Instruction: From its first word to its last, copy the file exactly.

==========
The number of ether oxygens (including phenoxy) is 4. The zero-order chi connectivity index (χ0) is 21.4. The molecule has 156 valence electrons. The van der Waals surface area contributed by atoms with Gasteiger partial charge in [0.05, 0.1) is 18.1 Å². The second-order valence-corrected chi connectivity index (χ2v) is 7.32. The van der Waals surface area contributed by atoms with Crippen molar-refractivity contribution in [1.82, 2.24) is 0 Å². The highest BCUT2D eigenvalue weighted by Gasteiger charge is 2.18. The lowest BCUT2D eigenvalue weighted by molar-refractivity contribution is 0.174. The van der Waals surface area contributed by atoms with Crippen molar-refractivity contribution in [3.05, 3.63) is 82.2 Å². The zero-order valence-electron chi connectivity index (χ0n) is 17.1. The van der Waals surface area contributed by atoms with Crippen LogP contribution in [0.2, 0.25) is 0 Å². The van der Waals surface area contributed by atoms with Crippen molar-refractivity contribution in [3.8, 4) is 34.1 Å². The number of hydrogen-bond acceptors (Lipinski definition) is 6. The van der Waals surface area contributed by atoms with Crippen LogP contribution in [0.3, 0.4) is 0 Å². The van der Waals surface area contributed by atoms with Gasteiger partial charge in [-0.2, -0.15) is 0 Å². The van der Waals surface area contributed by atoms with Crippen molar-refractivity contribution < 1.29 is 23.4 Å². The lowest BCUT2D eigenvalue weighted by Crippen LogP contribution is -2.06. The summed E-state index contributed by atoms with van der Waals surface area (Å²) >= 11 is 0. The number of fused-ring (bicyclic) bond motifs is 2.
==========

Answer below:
The number of ether oxygens (including phenoxy) is 4. The zero-order chi connectivity index (χ0) is 21.4. The molecule has 156 valence electrons. The van der Waals surface area contributed by atoms with Gasteiger partial charge in [0.05, 0.1) is 18.1 Å². The second-order valence-corrected chi connectivity index (χ2v) is 7.32. The van der Waals surface area contributed by atoms with Crippen molar-refractivity contribution in [1.82, 2.24) is 0 Å². The highest BCUT2D eigenvalue weighted by Gasteiger charge is 2.18. The lowest BCUT2D eigenvalue weighted by molar-refractivity contribution is 0.174. The van der Waals surface area contributed by atoms with Crippen molar-refractivity contribution in [3.05, 3.63) is 82.2 Å². The zero-order valence-electron chi connectivity index (χ0n) is 17.1. The van der Waals surface area contributed by atoms with Crippen LogP contribution in [0.2, 0.25) is 0 Å². The van der Waals surface area contributed by atoms with Crippen molar-refractivity contribution in [3.8, 4) is 34.1 Å². The number of hydrogen-bond acceptors (Lipinski definition) is 6. The van der Waals surface area contributed by atoms with Crippen LogP contribution in [0.3, 0.4) is 0 Å². The van der Waals surface area contributed by atoms with Gasteiger partial charge in [-0.2, -0.15) is 0 Å². The van der Waals surface area contributed by atoms with Crippen molar-refractivity contribution < 1.29 is 23.4 Å². The lowest BCUT2D eigenvalue weighted by Crippen LogP contribution is -2.06. The summed E-state index contributed by atoms with van der Waals surface area (Å²) >= 11 is 0. The number of fused-ring (bicyclic) bond motifs is 2.